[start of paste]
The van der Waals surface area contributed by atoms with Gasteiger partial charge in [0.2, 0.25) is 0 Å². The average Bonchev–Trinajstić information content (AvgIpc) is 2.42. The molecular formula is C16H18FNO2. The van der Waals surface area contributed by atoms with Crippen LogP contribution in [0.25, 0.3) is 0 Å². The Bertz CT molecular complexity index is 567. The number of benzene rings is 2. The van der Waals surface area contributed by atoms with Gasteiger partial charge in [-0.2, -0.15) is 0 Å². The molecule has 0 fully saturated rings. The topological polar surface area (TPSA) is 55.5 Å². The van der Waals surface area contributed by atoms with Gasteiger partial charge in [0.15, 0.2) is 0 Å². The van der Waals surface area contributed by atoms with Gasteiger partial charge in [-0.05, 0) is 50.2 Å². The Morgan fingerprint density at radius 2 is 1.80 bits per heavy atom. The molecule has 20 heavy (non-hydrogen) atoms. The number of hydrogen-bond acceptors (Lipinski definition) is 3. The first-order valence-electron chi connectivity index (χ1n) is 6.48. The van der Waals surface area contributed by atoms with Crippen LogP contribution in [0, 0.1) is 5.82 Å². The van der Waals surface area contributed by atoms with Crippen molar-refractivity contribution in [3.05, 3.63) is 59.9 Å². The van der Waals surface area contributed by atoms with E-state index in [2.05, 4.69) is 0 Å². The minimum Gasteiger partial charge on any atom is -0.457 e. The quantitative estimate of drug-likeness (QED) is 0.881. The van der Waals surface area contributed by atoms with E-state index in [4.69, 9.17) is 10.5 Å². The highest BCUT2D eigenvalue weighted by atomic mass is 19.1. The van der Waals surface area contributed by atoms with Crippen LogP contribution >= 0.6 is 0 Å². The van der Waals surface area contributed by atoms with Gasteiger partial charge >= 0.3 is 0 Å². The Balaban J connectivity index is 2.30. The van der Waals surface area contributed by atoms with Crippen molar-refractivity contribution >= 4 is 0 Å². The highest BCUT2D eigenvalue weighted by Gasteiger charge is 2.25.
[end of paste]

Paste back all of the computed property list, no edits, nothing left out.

The van der Waals surface area contributed by atoms with Gasteiger partial charge in [0.2, 0.25) is 0 Å². The average Bonchev–Trinajstić information content (AvgIpc) is 2.42. The molecular formula is C16H18FNO2. The van der Waals surface area contributed by atoms with Crippen LogP contribution in [0.25, 0.3) is 0 Å². The Bertz CT molecular complexity index is 567. The number of benzene rings is 2. The van der Waals surface area contributed by atoms with Gasteiger partial charge in [-0.2, -0.15) is 0 Å². The molecule has 0 fully saturated rings. The topological polar surface area (TPSA) is 55.5 Å². The van der Waals surface area contributed by atoms with Gasteiger partial charge in [0.15, 0.2) is 0 Å². The van der Waals surface area contributed by atoms with Gasteiger partial charge in [-0.05, 0) is 50.2 Å². The Morgan fingerprint density at radius 2 is 1.80 bits per heavy atom. The molecule has 20 heavy (non-hydrogen) atoms. The number of hydrogen-bond acceptors (Lipinski definition) is 3. The first-order valence-electron chi connectivity index (χ1n) is 6.48. The van der Waals surface area contributed by atoms with Crippen LogP contribution in [0, 0.1) is 5.82 Å². The van der Waals surface area contributed by atoms with Crippen molar-refractivity contribution in [3.05, 3.63) is 59.9 Å². The van der Waals surface area contributed by atoms with E-state index in [2.05, 4.69) is 0 Å². The minimum Gasteiger partial charge on any atom is -0.457 e. The quantitative estimate of drug-likeness (QED) is 0.881. The van der Waals surface area contributed by atoms with E-state index in [4.69, 9.17) is 10.5 Å². The highest BCUT2D eigenvalue weighted by atomic mass is 19.1. The van der Waals surface area contributed by atoms with Crippen LogP contribution >= 0.6 is 0 Å². The van der Waals surface area contributed by atoms with Gasteiger partial charge >= 0.3 is 0 Å². The Balaban J connectivity index is 2.30. The van der Waals surface area contributed by atoms with Crippen molar-refractivity contribution >= 4 is 0 Å². The highest BCUT2D eigenvalue weighted by Gasteiger charge is 2.25.